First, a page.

FROM THE DESK OF: The Director of Communications:
Last nights NCAA National Championship of North Carolina vs Villanova will go down as one of the greatest college games of all time. One amazing bucket with seconds left on the clock only to be trumped by another as time expired. Say what you will about the NCAA, say what you will about amateurism, for one shining moment last night we got a glimpse of what makes sports universally adored. What a powerful tool.
For the Win[dow],
Bubby Bryan, DOC
VERSE OF THE WEEK: Mark 6:34
"When he went ashore he saw a great crowd, and he had compassion on them, because they were like sheep without a shepherd."
COUNTRY OF THE WEEK: Japan
In 1603, after decades of civil warfare, the Tokugawa shogunate (a military-led, dynastic government) ushered in a long period of relative political stability and isolation from foreign influence. For more than two centuries this policy enabled Japan to enjoy a flowering of its indigenous culture. Japan opened its ports after signing the Treaty of Kanagawa with the US in 1854 and began to intensively modernize and industrialize. During the late 19th and early 20th centuries, Japan became a regional power that was able to defeat the forces of both China and Russia. It occupied Korea, Formosa (Taiwan), and southern Sakhalin Island. In 1931-32 Japan occupied Manchuria, and in 1937 it launched a full-scale invasion of China. Japan attacked US forces in 1941 - triggering America's entry into World War II - and soon occupied much of East and Southeast Asia. After its defeat in World War II, Japan recovered to become an economic power and an ally of the US. While the emperor retains his throne as a symbol of national unity, elected politicians hold actual decision-making power. Following three decades of unprecedented growth, Japan's economy experienced a major slowdown starting in the 1990s, but the country remains an economic power. In March 2011, Japan's strongest-ever earthquake, and an accompanying tsunami, devastated the northeast part of Honshu island, killed thousands, and damaged several nuclear power plants. The catastrophe hobbled the country's economy and its energy infrastructure, and tested its ability to deal with humanitarian disasters. Prime Minister Shinzo ABE was reelected to office in December 2012, and has since embarked on ambitious economic and security reforms to improve Japan's economy and bolster the country's international standing. (CIA World Factbook)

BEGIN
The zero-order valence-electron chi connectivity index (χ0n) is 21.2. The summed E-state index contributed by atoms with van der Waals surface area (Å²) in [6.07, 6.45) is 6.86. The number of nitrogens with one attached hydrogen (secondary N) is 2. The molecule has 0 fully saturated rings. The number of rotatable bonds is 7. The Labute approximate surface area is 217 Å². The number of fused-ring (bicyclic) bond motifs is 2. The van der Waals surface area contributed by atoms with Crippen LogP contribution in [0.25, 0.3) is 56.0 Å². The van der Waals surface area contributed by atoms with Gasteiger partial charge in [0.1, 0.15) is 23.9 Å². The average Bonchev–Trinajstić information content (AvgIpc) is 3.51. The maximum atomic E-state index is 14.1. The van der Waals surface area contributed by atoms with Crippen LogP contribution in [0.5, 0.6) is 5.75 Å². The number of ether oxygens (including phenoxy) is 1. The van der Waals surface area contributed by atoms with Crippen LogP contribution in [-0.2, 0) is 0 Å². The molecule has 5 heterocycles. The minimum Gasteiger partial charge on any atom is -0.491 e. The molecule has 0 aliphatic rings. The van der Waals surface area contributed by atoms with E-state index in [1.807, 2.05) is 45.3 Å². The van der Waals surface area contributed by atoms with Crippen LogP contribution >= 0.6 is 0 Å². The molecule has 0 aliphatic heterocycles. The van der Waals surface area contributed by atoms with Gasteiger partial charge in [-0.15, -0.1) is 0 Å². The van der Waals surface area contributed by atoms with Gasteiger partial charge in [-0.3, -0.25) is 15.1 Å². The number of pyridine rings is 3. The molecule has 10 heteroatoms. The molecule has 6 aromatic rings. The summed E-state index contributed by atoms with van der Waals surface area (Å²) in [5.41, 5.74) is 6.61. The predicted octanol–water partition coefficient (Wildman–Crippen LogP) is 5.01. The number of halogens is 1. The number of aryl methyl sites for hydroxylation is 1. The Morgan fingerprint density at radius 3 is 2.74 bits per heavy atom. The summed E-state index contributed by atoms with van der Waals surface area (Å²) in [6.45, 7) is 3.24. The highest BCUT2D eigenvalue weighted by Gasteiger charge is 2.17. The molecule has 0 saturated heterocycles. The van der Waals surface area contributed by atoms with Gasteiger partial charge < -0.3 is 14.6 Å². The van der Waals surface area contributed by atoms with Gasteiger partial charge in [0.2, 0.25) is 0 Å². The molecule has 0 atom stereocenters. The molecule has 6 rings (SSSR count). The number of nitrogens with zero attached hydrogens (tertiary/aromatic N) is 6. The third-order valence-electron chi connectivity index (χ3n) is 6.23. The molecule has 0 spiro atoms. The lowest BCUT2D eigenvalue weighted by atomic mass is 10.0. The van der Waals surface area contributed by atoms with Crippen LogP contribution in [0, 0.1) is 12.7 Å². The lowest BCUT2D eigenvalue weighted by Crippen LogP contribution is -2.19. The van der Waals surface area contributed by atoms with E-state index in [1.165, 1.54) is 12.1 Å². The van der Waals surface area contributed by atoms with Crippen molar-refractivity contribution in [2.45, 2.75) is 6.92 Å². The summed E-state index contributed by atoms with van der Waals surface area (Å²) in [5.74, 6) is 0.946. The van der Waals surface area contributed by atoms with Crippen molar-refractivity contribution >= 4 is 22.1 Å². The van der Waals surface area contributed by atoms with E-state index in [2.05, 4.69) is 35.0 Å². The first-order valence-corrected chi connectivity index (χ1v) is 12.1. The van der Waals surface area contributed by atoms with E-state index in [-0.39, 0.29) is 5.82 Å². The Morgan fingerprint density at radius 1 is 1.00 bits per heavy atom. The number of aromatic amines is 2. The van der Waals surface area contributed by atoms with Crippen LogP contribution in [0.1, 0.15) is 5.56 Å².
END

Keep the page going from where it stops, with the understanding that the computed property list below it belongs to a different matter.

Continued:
- Pray for the Gospel to take root in Japanese culture and no longer be perceived as a western religion.
- Pray for drifting, over-worked, and anxious youth to find freedom in Christ.
- Pray for the unity of God's Spirit to demolish barriers dividing the 120 different denominations.
- Pray for the Uttermost workers in the field.
- Pray for the US office.